A few last comments on standing dead red oak... In the limited experience I've had, the upper part of the trunk and branches does seem to be pretty darn dry, but the wood gets increasing damp (and rotten) the closer you get to the ground. Sometimes, however, a natural or insect-caused cavity will literally be sopping wet when the wood nearby is not. I haven't yet tried to fully season this kind of wood, but I'm betting that just a couple weeks under the right conditions would go 80% of the way. There's kind of an ugly stage when the sapwood is rotting off, but it frequently leaves good solid heartwood standing for years thereafter. I'm afraid some folks would be turned off from buying firewood without pretty bark on it, but I think this stuff is virtually as good as live-cut wood.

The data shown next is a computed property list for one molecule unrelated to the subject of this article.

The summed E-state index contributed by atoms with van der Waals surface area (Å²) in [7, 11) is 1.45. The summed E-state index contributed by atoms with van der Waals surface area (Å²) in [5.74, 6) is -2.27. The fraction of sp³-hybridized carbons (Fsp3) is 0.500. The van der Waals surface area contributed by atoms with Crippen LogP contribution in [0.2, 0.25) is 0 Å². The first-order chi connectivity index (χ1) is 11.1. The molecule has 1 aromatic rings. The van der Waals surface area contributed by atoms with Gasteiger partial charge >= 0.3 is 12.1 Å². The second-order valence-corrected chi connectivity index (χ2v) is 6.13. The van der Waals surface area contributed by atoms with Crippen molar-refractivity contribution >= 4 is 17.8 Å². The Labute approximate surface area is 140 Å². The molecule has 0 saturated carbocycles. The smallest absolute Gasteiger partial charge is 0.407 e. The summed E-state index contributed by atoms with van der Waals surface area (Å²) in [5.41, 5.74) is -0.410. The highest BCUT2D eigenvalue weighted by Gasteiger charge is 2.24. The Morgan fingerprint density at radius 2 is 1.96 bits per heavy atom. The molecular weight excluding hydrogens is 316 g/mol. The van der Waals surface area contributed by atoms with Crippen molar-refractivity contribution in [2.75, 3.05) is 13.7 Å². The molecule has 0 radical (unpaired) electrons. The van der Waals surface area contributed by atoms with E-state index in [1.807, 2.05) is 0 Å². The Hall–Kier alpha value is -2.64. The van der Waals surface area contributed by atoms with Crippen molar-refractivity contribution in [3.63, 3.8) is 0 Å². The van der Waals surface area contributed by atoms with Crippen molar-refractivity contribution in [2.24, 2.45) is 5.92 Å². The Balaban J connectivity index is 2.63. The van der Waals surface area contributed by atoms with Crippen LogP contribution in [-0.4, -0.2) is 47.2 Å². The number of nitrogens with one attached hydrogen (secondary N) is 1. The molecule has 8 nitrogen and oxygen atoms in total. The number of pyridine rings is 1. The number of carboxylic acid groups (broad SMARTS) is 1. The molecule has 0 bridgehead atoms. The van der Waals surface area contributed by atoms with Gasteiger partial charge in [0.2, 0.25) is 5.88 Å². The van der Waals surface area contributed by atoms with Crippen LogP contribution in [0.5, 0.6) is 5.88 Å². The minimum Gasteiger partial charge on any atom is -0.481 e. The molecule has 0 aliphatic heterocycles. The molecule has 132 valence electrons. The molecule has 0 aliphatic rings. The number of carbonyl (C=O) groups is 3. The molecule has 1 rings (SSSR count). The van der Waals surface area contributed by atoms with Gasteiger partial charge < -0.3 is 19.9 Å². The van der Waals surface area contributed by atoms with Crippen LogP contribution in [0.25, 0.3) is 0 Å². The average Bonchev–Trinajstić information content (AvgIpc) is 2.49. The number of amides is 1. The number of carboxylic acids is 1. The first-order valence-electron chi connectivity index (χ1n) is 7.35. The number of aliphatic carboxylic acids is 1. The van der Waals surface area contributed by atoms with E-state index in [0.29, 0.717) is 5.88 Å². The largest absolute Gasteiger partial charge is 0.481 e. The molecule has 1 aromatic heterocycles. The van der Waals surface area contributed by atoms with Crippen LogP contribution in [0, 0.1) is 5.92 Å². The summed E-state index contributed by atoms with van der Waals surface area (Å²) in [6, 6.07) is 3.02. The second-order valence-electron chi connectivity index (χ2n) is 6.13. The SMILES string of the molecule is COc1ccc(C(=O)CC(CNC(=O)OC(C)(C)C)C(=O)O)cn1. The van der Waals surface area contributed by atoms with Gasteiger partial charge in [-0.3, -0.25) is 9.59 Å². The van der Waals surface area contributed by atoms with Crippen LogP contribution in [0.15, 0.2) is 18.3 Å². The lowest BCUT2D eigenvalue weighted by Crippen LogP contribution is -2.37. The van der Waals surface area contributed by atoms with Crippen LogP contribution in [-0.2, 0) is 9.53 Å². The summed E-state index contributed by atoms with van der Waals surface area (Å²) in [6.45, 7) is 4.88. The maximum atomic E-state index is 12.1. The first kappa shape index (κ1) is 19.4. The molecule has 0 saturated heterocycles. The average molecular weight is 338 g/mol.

Anyway, I'm kind of rambling over my lunch hour, but I guess my point is that "fully seasoned" means fully seasoned, and anything else doesn't really belong in my (or anyone else's) stove.